On September 11, 2001, Denise’s oldest came home from school and shared what others had been saying after the attacks on New York City and Washington, DC. “We should just go over there and nuke them all.” Needless to say, they had a long talk about the matter and he realized that this wish for blood-lust and vengeance was not right. I remember hearing similar statements being made by military members in Nevada as we secured the perimeter at Indian Springs Auxiliary Air Field and wondered what would happen next. Yes, I thought of the fact, and shared with those members, that not every person who lived in Afghanistan was the enemy and that HUNDREDS OF THOUSANDS of innocent people would die if we did that. Fourteen years and multiple war-zones later, warfare has not brought an end to terrorism. In fact, I would say that it has only increased the size and the scope of those who hate the U.S.

Last week was another week of tragedy as a mass shooting unfolded in San Bernardino, California. Early in the morning on the same day as the San Bernardino shooting, a gunman killed one woman and injured three men in Savannah, Georgia. Last week it was Colorado making the news with the massacre at the Planned Parenthood Clinic in Colorado Springs.

In addition to looking at the Middle East and what is going on with the Islamic State (the name is an offense to the countless decent followers of Islam that I know personally as far as I am concerned) we look to our own nation. Violence doesn’t solve anything. It only leads to more violence. As Jesus said in the garden on the night when he was arrested, “Put away your sword… Those who live by the sword will die by the sword.” (Matthew 26:52)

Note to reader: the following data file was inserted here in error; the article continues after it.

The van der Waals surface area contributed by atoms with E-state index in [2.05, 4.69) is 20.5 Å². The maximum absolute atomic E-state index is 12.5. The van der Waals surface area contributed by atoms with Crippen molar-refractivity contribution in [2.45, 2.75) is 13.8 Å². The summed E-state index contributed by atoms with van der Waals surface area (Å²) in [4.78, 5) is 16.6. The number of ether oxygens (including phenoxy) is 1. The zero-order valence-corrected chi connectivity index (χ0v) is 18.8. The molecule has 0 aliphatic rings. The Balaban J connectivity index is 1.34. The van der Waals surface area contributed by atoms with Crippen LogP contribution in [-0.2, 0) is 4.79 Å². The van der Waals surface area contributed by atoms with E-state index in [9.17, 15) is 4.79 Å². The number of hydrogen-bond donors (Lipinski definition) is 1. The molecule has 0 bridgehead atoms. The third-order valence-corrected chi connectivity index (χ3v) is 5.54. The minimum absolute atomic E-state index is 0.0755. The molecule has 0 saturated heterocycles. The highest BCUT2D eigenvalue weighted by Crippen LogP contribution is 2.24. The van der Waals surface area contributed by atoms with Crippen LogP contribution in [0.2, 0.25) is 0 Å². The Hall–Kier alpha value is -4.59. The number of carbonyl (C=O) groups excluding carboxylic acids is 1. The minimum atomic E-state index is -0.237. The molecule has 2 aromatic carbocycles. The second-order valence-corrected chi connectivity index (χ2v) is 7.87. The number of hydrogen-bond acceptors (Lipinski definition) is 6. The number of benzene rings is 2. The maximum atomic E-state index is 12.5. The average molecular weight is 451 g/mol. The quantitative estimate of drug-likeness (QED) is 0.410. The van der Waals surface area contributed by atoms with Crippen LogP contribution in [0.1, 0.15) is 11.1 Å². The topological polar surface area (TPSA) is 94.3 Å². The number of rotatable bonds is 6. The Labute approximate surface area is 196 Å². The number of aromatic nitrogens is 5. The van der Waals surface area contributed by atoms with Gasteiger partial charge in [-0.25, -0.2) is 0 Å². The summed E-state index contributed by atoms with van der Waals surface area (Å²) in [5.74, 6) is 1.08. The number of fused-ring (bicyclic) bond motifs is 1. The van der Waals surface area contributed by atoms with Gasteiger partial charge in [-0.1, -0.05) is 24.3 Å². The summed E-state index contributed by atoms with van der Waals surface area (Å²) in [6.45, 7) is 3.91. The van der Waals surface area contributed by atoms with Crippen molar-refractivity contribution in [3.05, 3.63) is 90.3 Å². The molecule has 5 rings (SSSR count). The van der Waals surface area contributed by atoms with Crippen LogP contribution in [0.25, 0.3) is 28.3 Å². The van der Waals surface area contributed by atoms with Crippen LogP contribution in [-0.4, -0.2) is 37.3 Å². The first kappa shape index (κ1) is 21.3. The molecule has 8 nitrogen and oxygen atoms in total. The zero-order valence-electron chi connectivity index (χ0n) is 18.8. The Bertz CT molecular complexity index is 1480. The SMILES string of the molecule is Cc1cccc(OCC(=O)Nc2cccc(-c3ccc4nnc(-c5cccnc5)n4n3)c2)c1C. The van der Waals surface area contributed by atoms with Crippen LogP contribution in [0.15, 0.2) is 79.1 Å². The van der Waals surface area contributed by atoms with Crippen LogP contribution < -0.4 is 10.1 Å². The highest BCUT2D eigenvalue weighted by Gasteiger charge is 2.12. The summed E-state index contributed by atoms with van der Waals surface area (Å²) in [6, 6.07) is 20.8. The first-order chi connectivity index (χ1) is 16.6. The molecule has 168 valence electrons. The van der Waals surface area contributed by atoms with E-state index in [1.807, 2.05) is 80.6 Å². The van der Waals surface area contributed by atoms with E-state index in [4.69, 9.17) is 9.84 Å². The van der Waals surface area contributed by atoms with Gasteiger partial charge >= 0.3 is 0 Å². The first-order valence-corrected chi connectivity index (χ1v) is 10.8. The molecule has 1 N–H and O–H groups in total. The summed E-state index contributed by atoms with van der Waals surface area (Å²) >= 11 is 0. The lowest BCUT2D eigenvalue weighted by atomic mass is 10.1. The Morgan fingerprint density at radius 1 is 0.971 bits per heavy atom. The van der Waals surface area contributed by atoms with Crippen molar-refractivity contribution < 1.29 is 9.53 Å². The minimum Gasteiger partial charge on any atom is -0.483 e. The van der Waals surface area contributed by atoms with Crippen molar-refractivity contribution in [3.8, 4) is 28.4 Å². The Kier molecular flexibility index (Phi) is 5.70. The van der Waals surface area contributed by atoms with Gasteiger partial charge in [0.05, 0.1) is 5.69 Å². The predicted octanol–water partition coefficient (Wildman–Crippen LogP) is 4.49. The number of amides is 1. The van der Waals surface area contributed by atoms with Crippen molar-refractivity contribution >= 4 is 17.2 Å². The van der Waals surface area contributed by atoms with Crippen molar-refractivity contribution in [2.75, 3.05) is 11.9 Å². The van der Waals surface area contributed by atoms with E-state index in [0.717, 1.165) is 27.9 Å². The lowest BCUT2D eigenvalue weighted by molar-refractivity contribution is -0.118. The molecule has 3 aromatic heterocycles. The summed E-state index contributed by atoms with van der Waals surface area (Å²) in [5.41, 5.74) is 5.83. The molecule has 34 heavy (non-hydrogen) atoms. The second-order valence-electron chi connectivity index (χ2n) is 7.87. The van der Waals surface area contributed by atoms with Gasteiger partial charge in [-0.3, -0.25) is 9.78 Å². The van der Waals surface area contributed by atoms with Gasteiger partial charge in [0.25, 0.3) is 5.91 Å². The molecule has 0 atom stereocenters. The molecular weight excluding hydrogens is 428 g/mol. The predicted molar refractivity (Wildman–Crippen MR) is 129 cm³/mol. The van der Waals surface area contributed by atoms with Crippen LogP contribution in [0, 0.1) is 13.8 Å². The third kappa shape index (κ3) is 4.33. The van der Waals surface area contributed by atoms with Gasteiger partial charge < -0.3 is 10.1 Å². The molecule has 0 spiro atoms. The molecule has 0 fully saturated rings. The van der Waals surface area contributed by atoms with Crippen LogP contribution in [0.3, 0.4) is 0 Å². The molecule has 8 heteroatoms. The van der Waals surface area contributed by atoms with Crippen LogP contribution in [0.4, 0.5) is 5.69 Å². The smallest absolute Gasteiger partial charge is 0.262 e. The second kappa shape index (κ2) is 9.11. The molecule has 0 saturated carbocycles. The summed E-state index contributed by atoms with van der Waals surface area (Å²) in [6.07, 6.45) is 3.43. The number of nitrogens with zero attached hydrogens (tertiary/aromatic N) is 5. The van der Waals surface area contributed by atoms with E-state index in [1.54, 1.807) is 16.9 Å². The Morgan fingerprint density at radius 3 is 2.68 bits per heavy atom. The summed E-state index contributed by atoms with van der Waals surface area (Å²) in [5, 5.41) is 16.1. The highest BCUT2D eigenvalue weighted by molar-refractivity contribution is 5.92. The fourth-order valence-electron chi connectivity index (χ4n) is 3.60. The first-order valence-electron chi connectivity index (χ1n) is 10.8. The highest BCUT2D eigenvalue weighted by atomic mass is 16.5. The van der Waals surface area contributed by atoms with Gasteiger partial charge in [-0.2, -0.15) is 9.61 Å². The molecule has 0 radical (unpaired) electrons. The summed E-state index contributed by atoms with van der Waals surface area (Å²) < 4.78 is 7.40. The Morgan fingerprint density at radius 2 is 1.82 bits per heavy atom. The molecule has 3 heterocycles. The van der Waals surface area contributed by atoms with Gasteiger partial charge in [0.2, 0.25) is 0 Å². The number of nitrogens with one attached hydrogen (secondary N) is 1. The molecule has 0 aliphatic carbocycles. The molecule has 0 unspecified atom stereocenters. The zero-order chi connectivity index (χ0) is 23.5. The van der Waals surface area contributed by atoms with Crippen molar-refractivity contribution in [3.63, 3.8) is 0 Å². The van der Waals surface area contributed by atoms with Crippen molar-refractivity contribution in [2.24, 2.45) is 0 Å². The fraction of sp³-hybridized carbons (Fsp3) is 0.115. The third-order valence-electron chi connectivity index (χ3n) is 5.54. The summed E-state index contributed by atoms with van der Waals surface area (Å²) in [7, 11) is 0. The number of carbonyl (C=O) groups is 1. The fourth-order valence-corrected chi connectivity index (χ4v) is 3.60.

If ever there was a time when we need a prophet to give God’s people knowledge of salvation by the forgiveness of their sins and to guide our feet into the way of peace, isn’t that time now? My prayers this Advent season are a mixture of seeking the guidance that the Lord offers to all who would follow the Prince of Peace and seeking how to respond as a Christ-follower in times of such darkness and violence. It is especially needed as I hear/read/see so-called Christians (yes, lower case is intentional) who have blood-lust in their hearts and cry for retribution or take up the sword literally against any who don’t follow their way.

Will you join me, dear reader, in this quest? Will you join me as s I pray for the dawn from on high to break upon us as we dwell in darkness and the shadow of death?


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Mary Ellen Robertson December 10, 2015 - 7:42 pm

In gratitude for your wisdom shining through in the midst of this great challenge,. I join you in prayer. May the Angels sing and pray with us.

Michael Moore March 25, 2016 - 1:35 pm

Thank you, Mary Ellen <3